I never said they were. They are, however, a critical component to health care, and much of the public debate seems to center around doctor compensation rates.

    For example, nurses. We import them. Stop paying them so much and the imports drop. Less medical care.

    I’ve provided a link to my data – can you provide a link for yours?

    The reason is that there are quite a few complications in the health care market – it is far from a perfectly competitive market.

    Drugs: pharmacuetical firms are going to behave like any other firm if their ROI goes down.

    Only if you assume that

    A)companies are only going to be making drugs covered by the plan, and

    B)companies are dependent largely on the drugs that would be covered by the plan.

    Both are nonsense. Pharmaceutical companies, even under a single-payer plan, would have the opportunity to make quite a few drugs that wouldn’t end up covered under the plan, and they could sell them for whatever they want.

    Doctors? Locally, yes the supply curve might be inelastic to a considerable degree, but take a longer time horizon and it will likely become more elastic as people who would have gone into the medical profession look elsewhere.

    True, but does it significantly change both the outcomes and supply of health care? And there are other factors than straight-up compensation – you might be able to lure in many doctors by offering them subsidized tuition.

    So I’m not sure your argument holds for health care.

    What about the “highway construction” argument then?

    We have a mixed system which makes our system somewhat like France’s just more expensive.

    Our system isn’t anything like France’s.

  35. sam says:

    I think everyone should read this article in today’s Times:

    Many With Insurance Still Bankrupted by Health Crises

  36. sam says:

    And really, really read this one in the New Yorker:

    Annals of Medicine: The Cost Conundrum

  37. skew says:

    Clearly, in order to be profitable insurance companies need the amount of premiums coming in to exceed the amount of benefits being paid out.

    This is wrong. All insurance companies pay out far more in benefits than they collect in premiums. If an insurance company set their premiums ot cover benefits, their prices would be exorbiant and nobody would do business with them.

    Insurance companies get money (some of which is profit, and some of which is paid out as additional benefits) from the investment income on the premiums collected.

  38. sam, I read the NY Times article posted but I don’t think it delivers the lessons you want it to deliver. Are we really reduced now to making public policy for 300,000,000 people based on a handful of sad stories? Not that I have come to expect any better from the NY Times, but I do expect better from posters here.

    There isn’t any information in this article to indicate how big this problem is. The article does say, “an estimated three-quarters of people who are pushed into personal bankruptcy by medical problems actually had insurance when they got sick or were injured” but that begs the question of just how many were pushed into personal bankruptcy by medical problems. I’ve read in other sources that it just isn’t that many, certianly not enough to support the nationalization of health care, and frankly the NY Times effort to nuance the numbers this way kind of supports that.

    No doubt it is a tragedy for some. In the Yurdin’s case they did a poor job of selecting and buying insurance to begin with. In fact, the NY Times article clearly says that having insurance alone cannot prevent such tragedies. Do you imagine that the federal government can overcome the human condition and eliminate tragedy and suffering?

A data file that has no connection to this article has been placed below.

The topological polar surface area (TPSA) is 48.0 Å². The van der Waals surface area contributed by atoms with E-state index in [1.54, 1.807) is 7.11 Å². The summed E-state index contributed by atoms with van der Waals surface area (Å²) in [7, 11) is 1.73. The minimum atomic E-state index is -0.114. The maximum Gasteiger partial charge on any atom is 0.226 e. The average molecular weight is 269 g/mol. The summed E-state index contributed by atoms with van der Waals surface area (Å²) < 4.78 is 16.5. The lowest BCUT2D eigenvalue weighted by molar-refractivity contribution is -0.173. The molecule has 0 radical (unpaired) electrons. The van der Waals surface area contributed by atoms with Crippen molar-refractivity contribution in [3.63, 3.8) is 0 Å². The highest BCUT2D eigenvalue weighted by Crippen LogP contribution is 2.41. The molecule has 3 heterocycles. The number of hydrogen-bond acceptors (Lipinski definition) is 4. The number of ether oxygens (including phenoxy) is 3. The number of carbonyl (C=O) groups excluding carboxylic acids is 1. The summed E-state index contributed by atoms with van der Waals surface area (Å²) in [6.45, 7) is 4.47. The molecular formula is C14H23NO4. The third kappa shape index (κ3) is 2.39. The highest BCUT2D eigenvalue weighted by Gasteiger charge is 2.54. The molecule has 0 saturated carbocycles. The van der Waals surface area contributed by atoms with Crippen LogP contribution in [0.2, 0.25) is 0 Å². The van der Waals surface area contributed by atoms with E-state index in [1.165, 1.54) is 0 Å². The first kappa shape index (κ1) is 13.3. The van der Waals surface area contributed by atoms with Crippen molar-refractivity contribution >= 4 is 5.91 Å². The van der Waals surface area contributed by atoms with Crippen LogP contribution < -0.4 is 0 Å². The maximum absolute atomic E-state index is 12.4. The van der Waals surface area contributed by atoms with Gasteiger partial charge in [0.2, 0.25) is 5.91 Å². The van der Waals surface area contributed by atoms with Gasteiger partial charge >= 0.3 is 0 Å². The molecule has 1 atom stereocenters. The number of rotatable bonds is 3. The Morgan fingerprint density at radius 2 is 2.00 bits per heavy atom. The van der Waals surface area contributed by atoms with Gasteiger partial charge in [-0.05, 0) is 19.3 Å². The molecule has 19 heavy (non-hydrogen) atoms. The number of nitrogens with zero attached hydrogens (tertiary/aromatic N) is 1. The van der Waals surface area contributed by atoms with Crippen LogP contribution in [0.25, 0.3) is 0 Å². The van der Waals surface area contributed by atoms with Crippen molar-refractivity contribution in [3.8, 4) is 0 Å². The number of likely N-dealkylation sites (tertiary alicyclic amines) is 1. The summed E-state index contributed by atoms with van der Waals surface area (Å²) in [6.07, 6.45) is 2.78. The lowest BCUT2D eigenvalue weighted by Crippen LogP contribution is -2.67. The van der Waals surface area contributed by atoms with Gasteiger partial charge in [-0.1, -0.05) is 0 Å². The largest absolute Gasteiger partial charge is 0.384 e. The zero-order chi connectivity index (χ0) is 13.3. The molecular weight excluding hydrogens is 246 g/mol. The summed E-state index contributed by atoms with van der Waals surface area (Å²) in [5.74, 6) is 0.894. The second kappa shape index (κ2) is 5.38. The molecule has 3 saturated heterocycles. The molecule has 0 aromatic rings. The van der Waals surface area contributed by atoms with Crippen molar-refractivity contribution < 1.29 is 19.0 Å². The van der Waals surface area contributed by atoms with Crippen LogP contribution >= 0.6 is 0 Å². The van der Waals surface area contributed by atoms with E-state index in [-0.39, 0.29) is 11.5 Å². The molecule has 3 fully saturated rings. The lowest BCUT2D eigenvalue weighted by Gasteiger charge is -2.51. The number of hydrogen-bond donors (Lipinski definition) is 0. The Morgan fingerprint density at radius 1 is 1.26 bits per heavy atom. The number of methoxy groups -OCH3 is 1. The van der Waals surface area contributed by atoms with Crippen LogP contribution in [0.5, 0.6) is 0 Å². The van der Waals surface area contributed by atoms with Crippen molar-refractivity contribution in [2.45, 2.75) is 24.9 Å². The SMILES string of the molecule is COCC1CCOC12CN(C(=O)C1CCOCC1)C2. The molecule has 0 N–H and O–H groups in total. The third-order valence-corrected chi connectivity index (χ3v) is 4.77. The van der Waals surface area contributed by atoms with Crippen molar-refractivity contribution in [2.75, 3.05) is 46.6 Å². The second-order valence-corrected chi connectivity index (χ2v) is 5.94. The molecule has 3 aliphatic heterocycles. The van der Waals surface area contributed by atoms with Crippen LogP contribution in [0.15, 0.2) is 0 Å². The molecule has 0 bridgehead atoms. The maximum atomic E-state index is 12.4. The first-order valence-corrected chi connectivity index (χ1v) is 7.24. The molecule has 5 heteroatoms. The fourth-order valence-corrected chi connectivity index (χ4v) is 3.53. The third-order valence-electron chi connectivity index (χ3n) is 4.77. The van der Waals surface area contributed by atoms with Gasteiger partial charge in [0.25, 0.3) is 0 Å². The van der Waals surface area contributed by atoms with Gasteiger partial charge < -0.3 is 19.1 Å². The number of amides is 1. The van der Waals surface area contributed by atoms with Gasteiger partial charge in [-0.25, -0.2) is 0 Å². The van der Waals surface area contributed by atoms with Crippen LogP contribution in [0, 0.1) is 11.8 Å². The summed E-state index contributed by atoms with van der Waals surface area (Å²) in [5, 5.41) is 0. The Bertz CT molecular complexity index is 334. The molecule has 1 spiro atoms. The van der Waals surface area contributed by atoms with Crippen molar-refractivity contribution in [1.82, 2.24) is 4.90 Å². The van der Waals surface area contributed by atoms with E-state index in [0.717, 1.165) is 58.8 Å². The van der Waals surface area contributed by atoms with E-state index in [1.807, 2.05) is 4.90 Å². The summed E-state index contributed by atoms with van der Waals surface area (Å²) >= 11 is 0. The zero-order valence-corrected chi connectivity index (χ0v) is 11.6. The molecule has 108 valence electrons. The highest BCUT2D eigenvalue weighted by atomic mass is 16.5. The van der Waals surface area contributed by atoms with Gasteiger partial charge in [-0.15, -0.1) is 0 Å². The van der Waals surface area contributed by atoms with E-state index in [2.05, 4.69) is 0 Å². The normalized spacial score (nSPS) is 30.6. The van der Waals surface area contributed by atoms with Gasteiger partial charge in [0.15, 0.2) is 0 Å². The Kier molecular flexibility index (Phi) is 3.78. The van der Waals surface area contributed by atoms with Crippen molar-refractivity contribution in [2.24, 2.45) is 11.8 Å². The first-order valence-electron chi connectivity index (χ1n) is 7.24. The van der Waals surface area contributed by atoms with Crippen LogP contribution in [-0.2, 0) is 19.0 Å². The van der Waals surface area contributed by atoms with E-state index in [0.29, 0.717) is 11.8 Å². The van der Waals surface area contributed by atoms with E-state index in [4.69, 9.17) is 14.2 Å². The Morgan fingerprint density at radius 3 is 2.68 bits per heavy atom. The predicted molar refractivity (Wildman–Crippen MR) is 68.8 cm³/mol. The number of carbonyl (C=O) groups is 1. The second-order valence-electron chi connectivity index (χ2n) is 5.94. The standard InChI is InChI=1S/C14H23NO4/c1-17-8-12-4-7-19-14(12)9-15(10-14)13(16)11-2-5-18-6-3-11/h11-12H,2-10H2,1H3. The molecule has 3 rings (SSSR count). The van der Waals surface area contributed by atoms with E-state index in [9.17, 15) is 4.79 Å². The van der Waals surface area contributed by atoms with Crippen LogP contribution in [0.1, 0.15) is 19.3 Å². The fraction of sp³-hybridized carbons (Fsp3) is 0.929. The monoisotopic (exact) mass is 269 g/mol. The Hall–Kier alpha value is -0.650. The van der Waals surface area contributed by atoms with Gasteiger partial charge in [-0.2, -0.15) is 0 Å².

39. Ja'far says:

    This is wrong. All insurance companies pay out far more in benefits than they collect in premiums. If an insurance company set their premiums ot cover benefits, their prices would be exorbiant and nobody would do business with them.

    Insurance companies get money (some of which is profit, and some of which is paid out as additional benefits) from the investment income on the premiums collected.

    Could you elaborate?

  40. Steve Verdon says:

    Brett,

    It’s when the most efficient market structure for a product is a monopoly – sort of like how power lines and distribution tend to be monopolies, because it’s much better than having multiple, duplicate power lines.

    No, it is when a firm can produce the total output for the market at a lower cost than multiple firms. Costs are not what determines efficiency…at least not alone. A monopolist is going to carry with it inefficiencies such as dead weight loss. This is why natural monopolies are regulated, to try and obtain the competitive level of output but at the lowest level of cost.

    I’ve provided a link to my data – can you provide a link for yours?

    It is pretty common knowledge that a significant portion of nurses in this country are imported from places like the Pilippines. This link is a bit old….

    http://www.workpermit.com/news/2006_03_06/us/us_hires_foreign_filipino_nurses.htm

    Here is wikipedia,

    http://en.wikipedia.org/wiki/Filipino_American

    Similarities in quality and structure of the nursing curriculum in the Philippines and the United States had led to the migration of thousands of nurses from the Philippines to fill the shortfall of RNs in the United States. Since the 1970s and through the 1980s, the Philippines have been a source of medical professionals for U.S. medical facilities. The Vietnam War and AIDS epidemic of the 70s and 80s, signaled the need of the American health care system for more foreign trained professionals. In articles published in health/medical policy journals, Filipino nurses comprise the largest block of foreign trained nurses working and entering the United States, from 75% of all foreign nurses in the 1980s to 43% in 2000. Still, Philippine-trained nurses make up 52% of all foreigners taking the U.S. nursing licensure exam, well above the Canadian-trained nurses at 12%.